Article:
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Twelve Takeaways from Talking to an IT Professional

The National Convergence Technology Center (CTC) manages a video series entitled “A Day in the Life” in which IT technicians and executives offer students their perspectives on the IT workplace. The hope is that hearing directly from a successful IT worker (rather than their professor) in a video interview may deliver a stronger, lasting impact on students.

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The third subject of “A Day in the Life” is Corey Kirkendoll, the CEO and Owner of 5K Technical Services, a full-service managed service provider for small and medium-sized businesses.  5K Technical Services was founded in 2006.

Below are 12 quotes from Corey’s interview that might make an impact on IT students when considering the reality of entering the IT workforce. Click on the above picture to watch Corey’s interview in full. The YouTube description offers a “table of contents” index with timestamps if you’re interested in specific questions.

What I tell everybody I mentor is if you’re going to go be in IT, then go be in IT.  You can’t say “I want to be in IT [but] I’m a cashier at Best Buy.”  You really have to go and be in it because it just changes so much.

We live by a motto here at 5K: if you don’t know, don’t snow. Which means you don’t make it up. Because once you lose that credibility, you can’t get it back.  We’ve actually let guys go because they had lost credibility with the customer.  They snowed.  I get a call [from a customer] that says “Do not send that person back.” That person is not valuable to us anymore.

If you come in for a one-hour interview and you didn’t prepare, [then] you’re going to get beat up for a whole hour.  A real interview should be half and half or you should dominate that interview because you should have questions for them just like we have questions for you.

Technically you can be really, really good and be a geek and know everything… but you have to be able to convey that to someone…  You have to learn how to eliminate that geek speak because people’s eyes glaze over.  It’s really exciting to us, but it’s not really exciting to them.

The most challenging day here?  I got a call from a customer and they couldn’t access their data. Come to find out their data from before we took them on was never backed up… Drives started to fail… This would have been 25 years’ worth of data… They would have gone out of business, no doubt… It probably took us about a week to rebuild the RAID… We pretty much rebuilt their entire system, had zero data loss.  That was a stressful seven days. We had no idea what was going to happen… We were just barely hanging on.

Us as engineers? We’re type-A personalities.  We know it all.  Nobody can tell us anything.  The problem is we don’t listen a lot… What we’ve found out here is [that] someone can be telling us an issue and if I’m strong-willed, I’ve already come up with a solution without even listening to what the problem is.  And when I do that, I almost always get it wrong.  Because I didn’t listen to what the real issue was.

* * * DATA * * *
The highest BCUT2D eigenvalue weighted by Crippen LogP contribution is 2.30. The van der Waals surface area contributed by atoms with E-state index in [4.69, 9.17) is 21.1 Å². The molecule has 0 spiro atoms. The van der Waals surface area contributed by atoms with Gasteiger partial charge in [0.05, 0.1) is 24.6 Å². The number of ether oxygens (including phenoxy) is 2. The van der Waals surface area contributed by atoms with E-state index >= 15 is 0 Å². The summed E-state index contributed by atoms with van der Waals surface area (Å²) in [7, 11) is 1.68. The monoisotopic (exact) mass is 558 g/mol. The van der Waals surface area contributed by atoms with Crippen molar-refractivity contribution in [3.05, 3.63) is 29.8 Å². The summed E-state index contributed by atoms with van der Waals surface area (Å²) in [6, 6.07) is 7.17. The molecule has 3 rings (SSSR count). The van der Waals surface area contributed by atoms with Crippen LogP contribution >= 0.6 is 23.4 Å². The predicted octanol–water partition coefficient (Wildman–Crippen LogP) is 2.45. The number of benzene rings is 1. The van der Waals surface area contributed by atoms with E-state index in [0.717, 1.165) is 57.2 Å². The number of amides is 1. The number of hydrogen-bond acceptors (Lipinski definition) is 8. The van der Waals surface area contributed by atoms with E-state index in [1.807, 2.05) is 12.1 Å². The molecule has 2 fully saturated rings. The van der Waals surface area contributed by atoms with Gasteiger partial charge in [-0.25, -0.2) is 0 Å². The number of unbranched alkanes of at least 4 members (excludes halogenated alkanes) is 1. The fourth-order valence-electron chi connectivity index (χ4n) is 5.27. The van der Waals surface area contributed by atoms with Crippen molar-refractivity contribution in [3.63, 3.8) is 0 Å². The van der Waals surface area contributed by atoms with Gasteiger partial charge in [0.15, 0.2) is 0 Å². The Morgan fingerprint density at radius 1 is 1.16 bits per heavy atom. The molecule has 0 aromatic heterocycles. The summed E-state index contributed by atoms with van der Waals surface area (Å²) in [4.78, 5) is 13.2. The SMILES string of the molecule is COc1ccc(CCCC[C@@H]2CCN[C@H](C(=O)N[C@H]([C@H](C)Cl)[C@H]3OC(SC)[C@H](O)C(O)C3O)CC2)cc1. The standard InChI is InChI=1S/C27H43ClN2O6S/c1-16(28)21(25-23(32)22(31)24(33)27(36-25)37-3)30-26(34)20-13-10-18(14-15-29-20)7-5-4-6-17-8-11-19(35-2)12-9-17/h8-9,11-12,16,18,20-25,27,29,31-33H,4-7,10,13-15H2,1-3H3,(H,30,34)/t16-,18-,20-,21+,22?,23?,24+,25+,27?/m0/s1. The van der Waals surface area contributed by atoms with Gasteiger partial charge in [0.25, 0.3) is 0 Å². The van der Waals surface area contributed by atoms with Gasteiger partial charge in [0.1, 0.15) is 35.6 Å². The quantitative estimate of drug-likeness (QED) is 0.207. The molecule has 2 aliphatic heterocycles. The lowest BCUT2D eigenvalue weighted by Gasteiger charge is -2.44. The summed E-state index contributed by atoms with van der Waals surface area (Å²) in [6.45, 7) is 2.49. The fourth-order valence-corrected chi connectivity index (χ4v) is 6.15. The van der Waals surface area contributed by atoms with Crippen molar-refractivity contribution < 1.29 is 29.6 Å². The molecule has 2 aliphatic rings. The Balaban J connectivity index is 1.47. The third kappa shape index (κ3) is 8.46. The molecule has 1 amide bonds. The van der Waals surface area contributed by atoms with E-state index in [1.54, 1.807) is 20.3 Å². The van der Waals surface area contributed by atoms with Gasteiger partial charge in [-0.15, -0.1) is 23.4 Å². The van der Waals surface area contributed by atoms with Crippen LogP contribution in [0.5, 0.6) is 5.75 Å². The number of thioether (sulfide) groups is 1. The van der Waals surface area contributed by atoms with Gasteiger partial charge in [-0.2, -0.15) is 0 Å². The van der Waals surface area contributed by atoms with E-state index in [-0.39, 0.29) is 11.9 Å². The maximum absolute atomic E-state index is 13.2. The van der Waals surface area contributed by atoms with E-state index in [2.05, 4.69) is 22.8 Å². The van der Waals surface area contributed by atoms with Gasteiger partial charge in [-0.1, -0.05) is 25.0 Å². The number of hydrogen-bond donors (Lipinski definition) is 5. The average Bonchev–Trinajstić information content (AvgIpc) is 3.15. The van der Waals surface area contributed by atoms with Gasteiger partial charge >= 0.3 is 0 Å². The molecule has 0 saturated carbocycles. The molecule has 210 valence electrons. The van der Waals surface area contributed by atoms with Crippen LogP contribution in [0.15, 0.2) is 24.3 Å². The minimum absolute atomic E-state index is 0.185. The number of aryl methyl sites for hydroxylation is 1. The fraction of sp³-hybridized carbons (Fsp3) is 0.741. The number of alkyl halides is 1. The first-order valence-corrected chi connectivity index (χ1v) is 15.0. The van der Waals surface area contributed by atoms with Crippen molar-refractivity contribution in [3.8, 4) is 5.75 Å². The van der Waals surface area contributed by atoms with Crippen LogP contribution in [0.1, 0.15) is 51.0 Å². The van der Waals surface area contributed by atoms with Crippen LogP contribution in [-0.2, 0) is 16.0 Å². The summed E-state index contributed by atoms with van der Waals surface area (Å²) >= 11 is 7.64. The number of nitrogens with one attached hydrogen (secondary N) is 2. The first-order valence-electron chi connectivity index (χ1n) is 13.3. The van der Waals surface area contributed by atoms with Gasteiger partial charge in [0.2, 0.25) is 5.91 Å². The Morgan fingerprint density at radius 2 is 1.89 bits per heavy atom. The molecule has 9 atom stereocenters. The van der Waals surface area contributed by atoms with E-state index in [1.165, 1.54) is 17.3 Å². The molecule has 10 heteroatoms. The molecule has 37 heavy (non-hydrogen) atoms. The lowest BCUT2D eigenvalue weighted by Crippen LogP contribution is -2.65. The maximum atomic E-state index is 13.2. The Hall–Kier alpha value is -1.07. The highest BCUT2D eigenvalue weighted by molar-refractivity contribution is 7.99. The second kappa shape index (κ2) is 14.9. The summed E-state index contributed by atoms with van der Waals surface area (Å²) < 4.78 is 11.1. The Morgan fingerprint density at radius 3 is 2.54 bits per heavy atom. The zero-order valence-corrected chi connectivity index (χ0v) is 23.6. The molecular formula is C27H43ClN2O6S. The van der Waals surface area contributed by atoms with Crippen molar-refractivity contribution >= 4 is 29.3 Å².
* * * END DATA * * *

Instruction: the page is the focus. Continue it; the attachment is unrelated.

There’s not one person that knows it all.  I tell everybody: being good in IT is not about knowing everything.  It’s about knowing where to go and using your resources. 

If you spend the time in class going through it, take the certification.  Most people say “Oh I’m going to do it, I’m going to do it” and they never take it. You’ve got to take the certifications.

I have accountability groups as well.  I have mentors that come in and it’s painful. Being the CEO, I’m not accountable to anyone but the customers, so I have a group of other CEOs who are accountable to me.  We sit down and go through the books. We talk about HR.  We talk about technology.  We talk about different things.  And they tell me, “Okay Corey six months ago we were sitting here and you said X.  How are we doing on that?”  Oh my gosh.  So it can be painful.

We just hired a guy and the only reason he made it through the cracks… was because he sent an email back and said “Hey thank you for your time, thank you for your interview.”  And before he left, he said “I think this is a great place. I would really love to work here.”  Out of the hundred people we interviewed, that is what got him in.

I tell all of my employees I want to make sure they spend a lot of time with two people in the organization.  Spend time with their manager and spend time with HR.  HR has all of the new opportunities that are out there and they know what’s going on.  They should be your best friend.  But you also speak to your manager so he or she always knows what’s going on.  That’s called managing up.  Making sure you’re not just sitting back and thinking “He sees me working.”  No, you need to be in their face, in their ear, tell them what you want to get done and how you want to get it done. 

Once I saw something that I wanted to do, I say “I’m going to go get it done, and I’m going to go be the best at it.”  And that’s exactly what I did.  So I went and took every class, every book, every user’s group, every meeting, whatever it was to grab more, more, more of that knowledge to make sure I was the best.

A big thank you to Corey for lending us his time to sit down for the interview.





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